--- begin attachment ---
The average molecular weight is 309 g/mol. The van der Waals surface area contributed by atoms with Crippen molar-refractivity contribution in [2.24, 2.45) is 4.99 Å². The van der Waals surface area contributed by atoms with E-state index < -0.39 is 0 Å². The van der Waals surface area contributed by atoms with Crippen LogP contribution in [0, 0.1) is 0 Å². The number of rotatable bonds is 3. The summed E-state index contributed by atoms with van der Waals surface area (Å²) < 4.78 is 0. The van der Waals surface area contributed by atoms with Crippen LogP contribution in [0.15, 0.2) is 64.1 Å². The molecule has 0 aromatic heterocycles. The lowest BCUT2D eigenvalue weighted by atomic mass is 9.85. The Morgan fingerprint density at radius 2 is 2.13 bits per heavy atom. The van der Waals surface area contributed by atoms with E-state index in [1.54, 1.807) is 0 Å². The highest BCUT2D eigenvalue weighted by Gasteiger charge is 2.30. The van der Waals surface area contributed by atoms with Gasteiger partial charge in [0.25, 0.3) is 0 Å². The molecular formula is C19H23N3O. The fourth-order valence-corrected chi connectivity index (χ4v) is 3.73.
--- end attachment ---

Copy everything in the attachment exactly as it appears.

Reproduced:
The average molecular weight is 309 g/mol. The van der Waals surface area contributed by atoms with Crippen molar-refractivity contribution in [2.24, 2.45) is 4.99 Å². The van der Waals surface area contributed by atoms with E-state index < -0.39 is 0 Å². The van der Waals surface area contributed by atoms with Crippen LogP contribution in [0, 0.1) is 0 Å². The number of rotatable bonds is 3. The summed E-state index contributed by atoms with van der Waals surface area (Å²) < 4.78 is 0. The van der Waals surface area contributed by atoms with Crippen LogP contribution in [0.15, 0.2) is 64.1 Å². The molecule has 0 aromatic heterocycles. The lowest BCUT2D eigenvalue weighted by atomic mass is 9.85. The Morgan fingerprint density at radius 2 is 2.13 bits per heavy atom. The van der Waals surface area contributed by atoms with E-state index in [1.54, 1.807) is 0 Å². The highest BCUT2D eigenvalue weighted by Gasteiger charge is 2.30. The van der Waals surface area contributed by atoms with Gasteiger partial charge in [0.25, 0.3) is 0 Å². The molecular formula is C19H23N3O. The fourth-order valence-corrected chi connectivity index (χ4v) is 3.73.